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Japanese game developer FromSoftware is known for offering brutal challenges to its players.
From the Dark Souls series to Bloodborne to this year’s Sekiro: Shadows Die Twice, the studio has become notorious (perhaps even infamous) for the stiff difficulty and learning curve it puts forward in its games.
On March 28, Forbes contributing writer Dave Thier kicked off a conversation about the company’s latest game, Sekiro, in an op-ed titled “‘Sekiro: Shadows Dies Twice’ Needs To Respect Its Players And Add An Easy Mode.” Almost instantly, Thier’s piece sparked a conversation about difficulty settings in games and how journalists play them. Shortly thereafter, the conversation turned to accessibility. (Thier declined further comment on his story.)
In Sekiro, players take control of a shinobi warrior in a fantastical reimagining of Sengoku period Japan. While the game has received positive reviews (it currently sits at 90 percent on review aggregate Metacritic), its gameplay presents a steep challenge. Players must be quick with button inputs and moves of the joystick, while enemies can bring upon death and “Game Over” screens with a single blow.
“I think most of the conversation is being missed,” says Arthur Daniel Gilbert, a contributing writer for disabled gaming publication Can I Play That? Gilbert is an avid gamer who has limited mobility caused by his muscular dystrophy. “One segment of the population is confusing accessibility with difficulty. We’re not saying we want the game to be easy, which is subjective, we’re asking for options in games to make game mechanics more accessible to people, not to make it easy to beat. We like challenging games, too.”
Joshua Straub, found of DAGERSystem.com, a video game review website for disabled gamers, has a different opinion. “Accessibility should support a developer’s vision, not override it. I have done consults where there were certain choices a developer made, and I gave them a heads up that their vision for the game is not as accessible as it could be if altered, but the bottom line is the developer has ultimate control over the title, and I think that’s a good thing.”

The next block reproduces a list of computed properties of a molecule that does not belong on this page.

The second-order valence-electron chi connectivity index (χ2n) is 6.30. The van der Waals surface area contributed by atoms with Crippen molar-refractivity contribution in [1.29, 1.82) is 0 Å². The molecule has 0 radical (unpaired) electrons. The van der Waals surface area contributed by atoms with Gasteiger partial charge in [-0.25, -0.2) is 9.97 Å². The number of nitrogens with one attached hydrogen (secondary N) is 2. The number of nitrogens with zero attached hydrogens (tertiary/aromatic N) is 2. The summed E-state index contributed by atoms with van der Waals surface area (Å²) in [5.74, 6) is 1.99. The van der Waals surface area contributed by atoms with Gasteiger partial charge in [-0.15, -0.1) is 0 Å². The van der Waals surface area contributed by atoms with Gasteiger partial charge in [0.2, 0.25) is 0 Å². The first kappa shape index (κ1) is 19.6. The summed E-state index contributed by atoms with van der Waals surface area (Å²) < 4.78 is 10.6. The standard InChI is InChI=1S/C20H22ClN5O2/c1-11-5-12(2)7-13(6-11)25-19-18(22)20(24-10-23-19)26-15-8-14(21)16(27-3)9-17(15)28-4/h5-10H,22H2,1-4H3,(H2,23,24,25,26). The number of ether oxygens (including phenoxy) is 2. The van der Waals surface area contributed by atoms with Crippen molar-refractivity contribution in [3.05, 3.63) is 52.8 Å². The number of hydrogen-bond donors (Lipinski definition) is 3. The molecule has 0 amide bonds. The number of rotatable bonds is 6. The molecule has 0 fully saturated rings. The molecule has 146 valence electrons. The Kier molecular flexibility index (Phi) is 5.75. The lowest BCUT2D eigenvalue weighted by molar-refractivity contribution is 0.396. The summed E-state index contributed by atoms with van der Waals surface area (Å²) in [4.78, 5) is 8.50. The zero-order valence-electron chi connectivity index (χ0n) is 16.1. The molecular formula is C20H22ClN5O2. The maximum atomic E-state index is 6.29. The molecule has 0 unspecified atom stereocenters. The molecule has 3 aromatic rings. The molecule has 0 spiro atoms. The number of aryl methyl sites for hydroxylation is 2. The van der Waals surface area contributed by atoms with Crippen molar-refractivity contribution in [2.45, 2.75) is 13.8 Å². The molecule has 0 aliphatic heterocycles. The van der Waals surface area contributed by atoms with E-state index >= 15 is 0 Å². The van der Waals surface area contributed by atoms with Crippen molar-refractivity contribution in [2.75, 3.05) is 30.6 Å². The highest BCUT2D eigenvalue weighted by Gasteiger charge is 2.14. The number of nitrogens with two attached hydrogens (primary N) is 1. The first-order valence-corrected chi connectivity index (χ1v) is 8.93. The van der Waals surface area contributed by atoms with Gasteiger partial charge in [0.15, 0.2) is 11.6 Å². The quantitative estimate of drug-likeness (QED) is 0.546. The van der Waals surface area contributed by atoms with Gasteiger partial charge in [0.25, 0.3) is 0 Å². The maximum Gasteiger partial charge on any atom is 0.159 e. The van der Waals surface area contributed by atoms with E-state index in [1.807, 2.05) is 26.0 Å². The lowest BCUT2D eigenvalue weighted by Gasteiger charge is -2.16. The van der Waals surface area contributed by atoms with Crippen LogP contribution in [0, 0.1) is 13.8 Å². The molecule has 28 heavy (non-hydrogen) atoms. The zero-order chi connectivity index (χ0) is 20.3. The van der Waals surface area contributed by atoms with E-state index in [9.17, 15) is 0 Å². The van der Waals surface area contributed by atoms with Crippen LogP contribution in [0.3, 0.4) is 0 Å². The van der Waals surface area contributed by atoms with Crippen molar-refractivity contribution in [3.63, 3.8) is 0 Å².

Like Gilbert, Straub also has limited mobility that makes his preferred hobby challenging. Straub was born with severe cerebral palsy and has been wheelchair-bound since age 4.
“To put it another way,” he says, “the world is not less accessible because Mount Everest exists. From[Software] is very upfront with their community about the type of games they produce. I do not think they have a moral obligation to change their vision in the name of accessibility.”
Sekiro is not the first game to garner attention for its difficulty. Last year’s Celeste also presented a particularly tough challenge but featured an “assist mode” which allows players to change the speed and difficulty of certain obstacles in the game.
Accessibility in gaming has been a hot topic in recent years, with a number of titles allowing players to customize the controller inputs to fit their own play style more comfortably (the process is called button mapping). Meanwhile, companies like Microsoft have created and offer hardware specifically designed for gamers with disabilities, like the Xbox Adaptive Controller.
“I think if FromSoftware needed to make an easy mode, there would be more disabled gamers asking them to make an easy mode, not able-bodied people trying to speak for disabled people without really understanding the issue,” Straub says.
Steve Spohn, chief operating officer of the AbleGamers charity that is dedicated to improving accessibility in gaming, spent a large amount of his week addressing the Sekiro issue on Twitter.
“It’s sad to me that Sekiro has become the de facto argument for people against accessibility,” Spohn tells THR. “They argue that it’s the fact that these kinds of games are not accessible, that the inaccessibility of the games themselves is what makes it interesting. It’s so silly. Why on earth would these creators not want more people to experience their games?”
Spohn states it simply: “They want people to overcome a challenge, not be defeated and never complete the game. They would never sell any copies!”
“Focusing only on difficulty in games misses the issue,” says Gilbert. “We should be focusing on how to implement accessibility options that will allow people to enjoy the game equally with people who are already enjoying the game.”
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